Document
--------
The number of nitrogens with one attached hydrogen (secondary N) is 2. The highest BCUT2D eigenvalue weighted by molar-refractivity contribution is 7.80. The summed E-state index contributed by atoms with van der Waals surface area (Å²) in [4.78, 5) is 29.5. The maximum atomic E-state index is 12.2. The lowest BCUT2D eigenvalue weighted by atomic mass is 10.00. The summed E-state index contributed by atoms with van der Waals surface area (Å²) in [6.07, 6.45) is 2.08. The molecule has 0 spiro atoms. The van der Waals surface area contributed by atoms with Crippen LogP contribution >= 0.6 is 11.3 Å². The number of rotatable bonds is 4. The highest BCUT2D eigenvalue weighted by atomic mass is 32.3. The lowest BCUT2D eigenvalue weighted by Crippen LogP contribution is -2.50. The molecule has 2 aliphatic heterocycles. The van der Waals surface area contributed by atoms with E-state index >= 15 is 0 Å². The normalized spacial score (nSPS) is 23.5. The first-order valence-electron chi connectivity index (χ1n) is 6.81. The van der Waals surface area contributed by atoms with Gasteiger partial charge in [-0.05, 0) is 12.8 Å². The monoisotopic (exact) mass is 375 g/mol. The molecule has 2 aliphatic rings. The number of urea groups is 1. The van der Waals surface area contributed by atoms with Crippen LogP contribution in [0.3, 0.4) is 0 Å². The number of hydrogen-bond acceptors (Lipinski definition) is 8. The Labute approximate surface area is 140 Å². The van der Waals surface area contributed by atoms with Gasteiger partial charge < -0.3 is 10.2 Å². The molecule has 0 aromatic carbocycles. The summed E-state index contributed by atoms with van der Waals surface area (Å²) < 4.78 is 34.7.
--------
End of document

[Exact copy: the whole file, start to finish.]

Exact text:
The number of nitrogens with one attached hydrogen (secondary N) is 2. The highest BCUT2D eigenvalue weighted by molar-refractivity contribution is 7.80. The summed E-state index contributed by atoms with van der Waals surface area (Å²) in [4.78, 5) is 29.5. The maximum atomic E-state index is 12.2. The lowest BCUT2D eigenvalue weighted by atomic mass is 10.00. The summed E-state index contributed by atoms with van der Waals surface area (Å²) in [6.07, 6.45) is 2.08. The molecule has 0 spiro atoms. The van der Waals surface area contributed by atoms with Crippen LogP contribution >= 0.6 is 11.3 Å². The number of rotatable bonds is 4. The highest BCUT2D eigenvalue weighted by atomic mass is 32.3. The lowest BCUT2D eigenvalue weighted by Crippen LogP contribution is -2.50. The molecule has 2 aliphatic heterocycles. The van der Waals surface area contributed by atoms with E-state index >= 15 is 0 Å². The normalized spacial score (nSPS) is 23.5. The first-order valence-electron chi connectivity index (χ1n) is 6.81. The van der Waals surface area contributed by atoms with Gasteiger partial charge in [-0.05, 0) is 12.8 Å². The monoisotopic (exact) mass is 375 g/mol. The molecule has 2 aliphatic rings. The number of urea groups is 1. The van der Waals surface area contributed by atoms with Crippen LogP contribution in [0.3, 0.4) is 0 Å². The number of hydrogen-bond acceptors (Lipinski definition) is 8. The Labute approximate surface area is 140 Å². The van der Waals surface area contributed by atoms with Gasteiger partial charge < -0.3 is 10.2 Å². The molecule has 0 aromatic carbocycles. The summed E-state index contributed by atoms with van der Waals surface area (Å²) < 4.78 is 34.7.